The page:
Side Dishes for Mashed potatoes

March 13, 2016
13 Best Mashed Potatoes

Rustic Garlic Mashed PotatoesSave the problem of peeling taters and go the country route rather. Red-colored taters have delicate, tender skins, so they are ideal for mashing whole. Better still, you are able to mash the taters in their cooking pot, where they'll stay warm until you are prepared to serve them up.

A number of whole garlic clove cloves simmer right together with the taters, becoming soft and mash-able just like the taters prepare through. Don't be concerned concerning the impressive 10 cloves that enter in the pot — being applied renders their flavor sweet and mellow. A a little tangy buttermilk offsets the sweetness from the garlic clove, along with a moderate quantity of butter adds flavor without making things excessively wealthy.

Season the taters for your taste (I add a minimum of a heaping teaspoon of salt and move from there), and serve these up piping-hot. They'll keep warm within their covered cooking pot for 30 minutes, or longer should you transfer these to a hot crock pot or chafing dish.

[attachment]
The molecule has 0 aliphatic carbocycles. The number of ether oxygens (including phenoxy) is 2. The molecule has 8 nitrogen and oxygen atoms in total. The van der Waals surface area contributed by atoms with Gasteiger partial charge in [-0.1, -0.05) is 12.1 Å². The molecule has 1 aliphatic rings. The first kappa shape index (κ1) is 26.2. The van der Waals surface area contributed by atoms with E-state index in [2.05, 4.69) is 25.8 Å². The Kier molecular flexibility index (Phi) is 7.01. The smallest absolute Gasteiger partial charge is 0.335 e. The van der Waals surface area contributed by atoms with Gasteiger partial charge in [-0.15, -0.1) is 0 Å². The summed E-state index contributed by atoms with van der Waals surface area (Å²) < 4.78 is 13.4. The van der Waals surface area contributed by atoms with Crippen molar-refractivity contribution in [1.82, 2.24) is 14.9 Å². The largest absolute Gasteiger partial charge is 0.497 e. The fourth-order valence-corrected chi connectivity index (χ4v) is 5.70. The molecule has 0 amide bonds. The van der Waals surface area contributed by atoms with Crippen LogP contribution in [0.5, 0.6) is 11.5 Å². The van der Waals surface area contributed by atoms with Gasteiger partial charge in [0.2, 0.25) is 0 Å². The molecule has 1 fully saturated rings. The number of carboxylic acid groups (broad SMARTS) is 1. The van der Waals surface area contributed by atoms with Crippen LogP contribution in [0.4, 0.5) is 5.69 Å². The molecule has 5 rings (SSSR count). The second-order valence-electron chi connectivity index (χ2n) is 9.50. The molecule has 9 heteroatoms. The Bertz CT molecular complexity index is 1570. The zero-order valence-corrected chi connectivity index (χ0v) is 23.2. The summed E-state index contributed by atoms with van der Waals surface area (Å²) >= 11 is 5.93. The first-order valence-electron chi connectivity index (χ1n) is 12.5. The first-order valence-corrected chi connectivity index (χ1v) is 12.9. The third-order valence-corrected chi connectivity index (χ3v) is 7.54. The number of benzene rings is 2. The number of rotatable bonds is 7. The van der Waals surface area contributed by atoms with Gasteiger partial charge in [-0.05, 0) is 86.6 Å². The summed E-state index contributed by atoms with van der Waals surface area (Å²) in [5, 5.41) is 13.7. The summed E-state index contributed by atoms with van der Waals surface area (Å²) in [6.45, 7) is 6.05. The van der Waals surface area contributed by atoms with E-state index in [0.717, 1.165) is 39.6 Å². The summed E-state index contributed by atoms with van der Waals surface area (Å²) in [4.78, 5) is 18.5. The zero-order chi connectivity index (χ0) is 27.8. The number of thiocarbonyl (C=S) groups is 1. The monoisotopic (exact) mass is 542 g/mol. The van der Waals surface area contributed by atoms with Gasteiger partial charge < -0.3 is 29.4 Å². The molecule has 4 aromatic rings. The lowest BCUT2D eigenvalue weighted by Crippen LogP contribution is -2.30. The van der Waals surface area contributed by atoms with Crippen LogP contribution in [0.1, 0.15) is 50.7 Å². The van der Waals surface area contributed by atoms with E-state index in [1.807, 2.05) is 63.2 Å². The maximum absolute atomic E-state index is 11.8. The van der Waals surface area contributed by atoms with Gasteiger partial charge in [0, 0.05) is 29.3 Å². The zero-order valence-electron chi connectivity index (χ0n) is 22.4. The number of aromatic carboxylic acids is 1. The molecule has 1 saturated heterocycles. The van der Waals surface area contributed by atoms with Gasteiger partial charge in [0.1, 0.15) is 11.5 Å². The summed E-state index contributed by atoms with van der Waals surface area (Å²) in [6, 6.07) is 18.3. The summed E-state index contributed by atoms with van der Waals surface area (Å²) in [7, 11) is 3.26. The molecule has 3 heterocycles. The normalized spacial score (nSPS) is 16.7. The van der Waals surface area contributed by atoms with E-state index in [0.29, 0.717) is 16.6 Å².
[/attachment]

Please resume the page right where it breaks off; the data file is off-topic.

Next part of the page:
Tester's Notes

These mashed taters possess a nice garlicky bite and do not even need any gravy (although I would not prevent you), and mashing them in the actual pot creates easy cleanup, too. The taters and garlic clove could be cut and relaxing in water for any couple of hrs, so all you need to do is switch on the stove when you are prepared to prepare.

Serves 6

2 1/2 pounds red-colored taters, scrubbed neat and reduce 1-inch portions
10 cloves garlic clove, peeled
1/2 cup buttermilk or milk (not nonfat)
4 tbsps butter
Pepper and salt

Put the taters and garlic clove inside a medium (4- to five-quart) soup pot or pot and add cold water to pay for them by 1 inch. Stir in a single tablespoon of salt and produce to some boil over high warmth.

Once the water starts to boil, turn the warmth lower to low. Simmer the taters until they’re very tender although not failing, about fifteen minutes.

As the taters are cooking, melt the butter in a tiny (1/2- to at least one-quart) soup pot or butter warmer over low warmth. Once the butter is melted, add some buttermilk and warmth until piping-hot although not boiling, a couple of more minutes. Switch off the burners.

Source: www.thekitchn.com
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